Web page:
This year has truly been a year of uncertainty, for companies as well as individuals. It’s stressful not knowing what to expect from one moment to the next, especially when your health, finances, and business are all jeopardized. Just as you settle into your “new normal” of quarantine and social distancing, there’s a push to get back to business as usual — even as cities, states, and countries pause reopening plans amid new spikes in virus rates.
If you’re a business owner ready to reboot after quarantine-forced shutdowns, there’s much to be considered and many decisions to be made. The good news is that tried-and-true business principles still apply, even in this crazy new environment. In fact, a lot of the same strategies you used to start your business can help you reboot it now.
“This year has truly been a year of uncertainty, for companies as well as individuals. “
When you opened your business, you probably gave a lot of thought to how your company would fit and interact with your community. Today, your clients may need a little extra attention, and you may need to adjust your services to meet their needs. Find out what those needs are, then adapt to understand and address them.
How has the pandemic changed the equation? How can you ease any worries your customers may have and provide what they’re looking for? Many goods and services can be delivered hands-free, such as dumpster rentals, supplies and equipment, and goods such as groceries.
Where hands-free options are not available, how can you provide your services while easing client concerns about contact?
Take Inventory of Your Assets
It’s easy to focus on what you may be lacking, but that kind of thinking won’t move you forward. Instead, take inventory of your assets. Where do your strengths lie? What resources can you leverage? Will it be necessary to rely on credit to recover? Is your credit healthy enough?
Assessing these factors will help you determine what’s really been lost and what remains; what’s irrelevant, and what’s practical in this new environment. Answering these hard questions now will help you better evaluate what’s reasonable to strive for in the future.
Check Up on Personnel Changes
The whole world has changed, which means your workforce has changed, as well. With so many new recommendations and mandates in place, your employees will be looking to you for strong leadership and communication. Take time to evaluate how your workers are doing. What do they need?
Provide personal protective equipment (PPE), such as masks, disinfectants, and hand sanitizer. Studies have found employees who use sanitizer at least five times each workday are 67% less likely to get sick. And overall, proper hand hygiene can reduce absenteeism at work by up to 40%.
Learn what changes your employees find especially challenging. How are these challenges affecting morale and productivity? Make sure objectives are practical in this new environment, and that your workers have the support they need to achieve the outcomes you seek.
Plan for the Short Term
It’s OK to take things one step at a time, even though this flies in the face of how most businesses operate. Most five- and 10-year plans don’t apply in a pandemic; just getting through to the end of the month (what month is this?) is proving to be quite an accomplishment.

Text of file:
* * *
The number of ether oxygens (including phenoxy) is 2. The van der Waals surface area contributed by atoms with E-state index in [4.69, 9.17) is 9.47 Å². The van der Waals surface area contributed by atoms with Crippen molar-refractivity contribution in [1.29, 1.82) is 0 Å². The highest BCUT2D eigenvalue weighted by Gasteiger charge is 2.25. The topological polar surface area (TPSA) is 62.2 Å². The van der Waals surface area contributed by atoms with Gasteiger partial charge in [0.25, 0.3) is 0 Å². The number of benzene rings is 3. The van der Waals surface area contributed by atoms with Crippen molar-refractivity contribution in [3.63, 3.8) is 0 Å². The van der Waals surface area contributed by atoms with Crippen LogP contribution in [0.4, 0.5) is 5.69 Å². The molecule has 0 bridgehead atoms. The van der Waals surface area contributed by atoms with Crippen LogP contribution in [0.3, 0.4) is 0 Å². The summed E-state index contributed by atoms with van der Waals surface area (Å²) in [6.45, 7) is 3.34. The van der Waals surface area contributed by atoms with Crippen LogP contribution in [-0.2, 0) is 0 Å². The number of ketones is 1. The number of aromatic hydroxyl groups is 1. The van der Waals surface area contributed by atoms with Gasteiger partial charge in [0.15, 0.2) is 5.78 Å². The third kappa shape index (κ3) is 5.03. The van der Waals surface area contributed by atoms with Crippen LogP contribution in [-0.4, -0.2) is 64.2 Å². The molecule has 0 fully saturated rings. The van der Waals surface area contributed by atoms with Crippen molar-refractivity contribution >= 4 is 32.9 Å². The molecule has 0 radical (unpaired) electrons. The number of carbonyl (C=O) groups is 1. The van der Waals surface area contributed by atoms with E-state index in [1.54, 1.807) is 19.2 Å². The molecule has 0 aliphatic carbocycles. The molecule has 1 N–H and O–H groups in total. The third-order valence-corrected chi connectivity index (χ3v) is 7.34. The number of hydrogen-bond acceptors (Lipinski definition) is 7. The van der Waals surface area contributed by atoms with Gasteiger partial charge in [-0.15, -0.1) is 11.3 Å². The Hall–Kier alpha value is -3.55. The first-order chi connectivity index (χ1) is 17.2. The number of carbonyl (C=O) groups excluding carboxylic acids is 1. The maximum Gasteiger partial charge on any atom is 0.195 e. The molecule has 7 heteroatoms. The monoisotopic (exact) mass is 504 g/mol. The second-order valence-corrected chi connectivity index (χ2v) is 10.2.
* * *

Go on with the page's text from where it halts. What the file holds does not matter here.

Start by asking yourself what your business needs to get through the next few weeks. With recommendations constantly evolving, planning for the short term might be the best you can do. It’s certainly a better use of time than making long-term plans, only to abandon them in response to the next new executive order.
Funnel New Energy Into Short-Term Plans
Short-term planning doesn’t need to mean you’re being lazy. Short-term plans require the same enthusiasm and energy as long-term plans. In fact, they can be more demanding, because you’ve got to remain nimble and adapt on the fly. Plus, a new short-term plan is always right around the corner. Devote your energy to making each day as productive as possible.
Take a Look at New Sales Channels
If you’ve been using a one-dimensional business model, you’re overdue to expand your thinking. Now’s not the time to put all your eggs in one basket. Make online and e-commerce choices available to your customers to give them more options and keep your company relevant. Have a diversified plan in place to provide goods and services to your customers.
Use Time Wisely
If it seems like the pandemic and quarantine have slowed business to a crawl, use that time wisely to explore options you never had time for previously. Spend some time exploring concepts you’d always wondered about, but couldn’t stop to ponder.
Then, once you’ve addressed health and safety concerns and hauled performance back up to standards, you might be able to begin a new project — or even boost your team’s morale with something new and challenging.
Remember: Well-Being Equals Recovery
Setting your sights too narrowly on returning to pre-pandemic conditions could put undue stress on your already stressed workforce. Implement policies that are practical and sustainable in the current environment.
The chances of things going “back to normal” are slim, so instead focus your energy and resources on bolstering your employees’ well-being. If you stick by them in the toughest times, they’re likely to stick with you well into the future.
Uncertainty is the watchword in 2020, so you’ll need to stay nimble and be prepared for short-term challenges. Taking one day at a time can be scary, but it also can increase your ability to meet challenges — and seize opportunities — at a moment’s notice. If you can, you’ll be a step ahead of the game if and when things finally settle down and return to normal (whatever that turns out to be).